Now it looks like Jason Motte has a tear. Even if the team is saying they'll wait a month, a tear is a tear. I'd bet he's going to have Tommy John surgery in a month. That means we now have an open discussion for the closer role all season. Mitchell Boggs is probably the closer now, but we're going to try and get out in front of this one and anoint Trevor Rosenthal now. Here's why. One of the few things correlated with a closer change at all is strikeout rate and velocity ($ link). Boggs has had 94+ mph gas since switching to relieving full time, but he's never had even an average strikeout rate for a late-inning reliever, perhaps choosing to have a good ground ball rate instead. Rosenthal can hit triple digits on the gun and has always had plus-plus strikeout rates. He hasn't walked a ton of guys, but he has missed some of his spots in games. Still, 97+ covers a lot of wildness. Right now, Boggs is the closer. Tomorrow? Here's Bernie Miklasz with an in-depth look at the situation, though I might not put too much stock in Boggs' ninth inning ERA.
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Ryan Madson (elbow), Los Angeles Angels
Jason Motte (elbow), St. Louis Cardinals
Madson's coming back from Tommy John, so he should eventually return. At least he's throwing bullpens. Motte has been shut down until May, when the team will probably announce that he's having Tommy John surgery.
Carlos Marmol, Chicago Cubs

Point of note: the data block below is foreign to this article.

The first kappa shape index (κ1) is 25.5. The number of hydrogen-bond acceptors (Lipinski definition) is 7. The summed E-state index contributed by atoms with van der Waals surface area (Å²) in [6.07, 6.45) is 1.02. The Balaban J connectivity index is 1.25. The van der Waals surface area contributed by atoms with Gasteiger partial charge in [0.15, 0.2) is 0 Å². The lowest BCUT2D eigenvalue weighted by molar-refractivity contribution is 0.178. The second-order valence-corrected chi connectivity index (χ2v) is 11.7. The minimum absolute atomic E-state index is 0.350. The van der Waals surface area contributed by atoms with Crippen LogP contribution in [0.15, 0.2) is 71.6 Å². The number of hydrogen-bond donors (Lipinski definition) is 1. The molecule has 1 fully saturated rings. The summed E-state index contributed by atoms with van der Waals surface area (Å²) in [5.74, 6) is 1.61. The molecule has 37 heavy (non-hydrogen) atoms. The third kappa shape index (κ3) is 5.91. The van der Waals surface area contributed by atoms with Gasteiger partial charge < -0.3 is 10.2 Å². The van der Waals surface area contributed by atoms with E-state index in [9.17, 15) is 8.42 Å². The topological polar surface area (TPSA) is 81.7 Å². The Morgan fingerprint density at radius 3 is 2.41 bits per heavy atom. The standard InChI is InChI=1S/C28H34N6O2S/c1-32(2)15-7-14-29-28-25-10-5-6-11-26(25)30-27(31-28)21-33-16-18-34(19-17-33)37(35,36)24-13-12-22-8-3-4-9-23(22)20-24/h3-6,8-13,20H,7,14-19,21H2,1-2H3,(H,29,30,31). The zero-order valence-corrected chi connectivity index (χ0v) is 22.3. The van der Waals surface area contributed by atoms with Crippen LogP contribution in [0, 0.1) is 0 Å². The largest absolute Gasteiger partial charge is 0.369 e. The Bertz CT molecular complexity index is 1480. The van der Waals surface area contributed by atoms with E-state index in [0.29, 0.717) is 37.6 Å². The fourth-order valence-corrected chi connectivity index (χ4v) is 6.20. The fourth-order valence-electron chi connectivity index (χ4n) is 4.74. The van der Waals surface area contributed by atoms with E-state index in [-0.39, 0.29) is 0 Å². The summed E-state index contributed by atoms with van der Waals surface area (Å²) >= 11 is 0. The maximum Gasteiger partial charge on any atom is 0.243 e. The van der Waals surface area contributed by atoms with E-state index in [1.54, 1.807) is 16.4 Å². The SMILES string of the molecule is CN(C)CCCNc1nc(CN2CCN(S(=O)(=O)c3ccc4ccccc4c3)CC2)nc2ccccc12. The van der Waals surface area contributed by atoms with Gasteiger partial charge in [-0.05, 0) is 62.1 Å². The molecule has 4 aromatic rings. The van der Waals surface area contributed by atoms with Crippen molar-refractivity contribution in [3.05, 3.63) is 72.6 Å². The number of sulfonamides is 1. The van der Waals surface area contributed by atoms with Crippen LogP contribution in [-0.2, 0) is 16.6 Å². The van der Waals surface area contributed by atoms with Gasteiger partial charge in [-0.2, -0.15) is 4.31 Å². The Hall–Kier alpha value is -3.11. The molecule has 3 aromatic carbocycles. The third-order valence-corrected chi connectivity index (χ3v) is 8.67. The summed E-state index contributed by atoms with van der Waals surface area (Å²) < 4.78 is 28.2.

Yup. We already had him in here. Let's wait a week before putting John Axford in here.
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The Steals Department
Michael Saunders is a hot pickup right now, especially for a player that might not play every single day. The Mariner outfielder has always had power and speed: he averages about 15 home runs and 20 stolen bases per 600 plate appearances. Coincidentally, that's what most projection systems have in store for him this year. The only thing with him is that he's struggled to make enough contact to hit for a good average in the big leagues. He's struck out in over a quarter of his at-bats to date. But there's some good news in this department. He made adjustments last year that allowed him to dip below the 25% mark for the first time, and now this year he's only struck out three times in 34 plate appearances. He's seen 122 pitches, and only whiffed on 11 of them -- in the past he'd have two or three more whiffs by now. Contact rate stabilizes fairly quickly, but not this quickly. If he's still got a nice whiff rate in two weeks, Saunders might have a career year with the batting average. And we already knew he had power and speed.
Let's go all Mariners all the time with this week's Steals Department! Brendan Ryan is almost universally un-owned, and that's mostly because he's a defense-first shortstop with a .244 career average and no power. His season high in stolen bases is 14, too. But dude is 31 and playing for a contract -- perpetually, it seems -- and walking more than usual in the early going. Maybe he steals a few extra this year and ends up closer to 20 stolen bases. He hit .292 in a full (429-PA) season with the Cardinals once, and deep leaguers need that sort of middle infielder. As dirty as it feels to pick them up.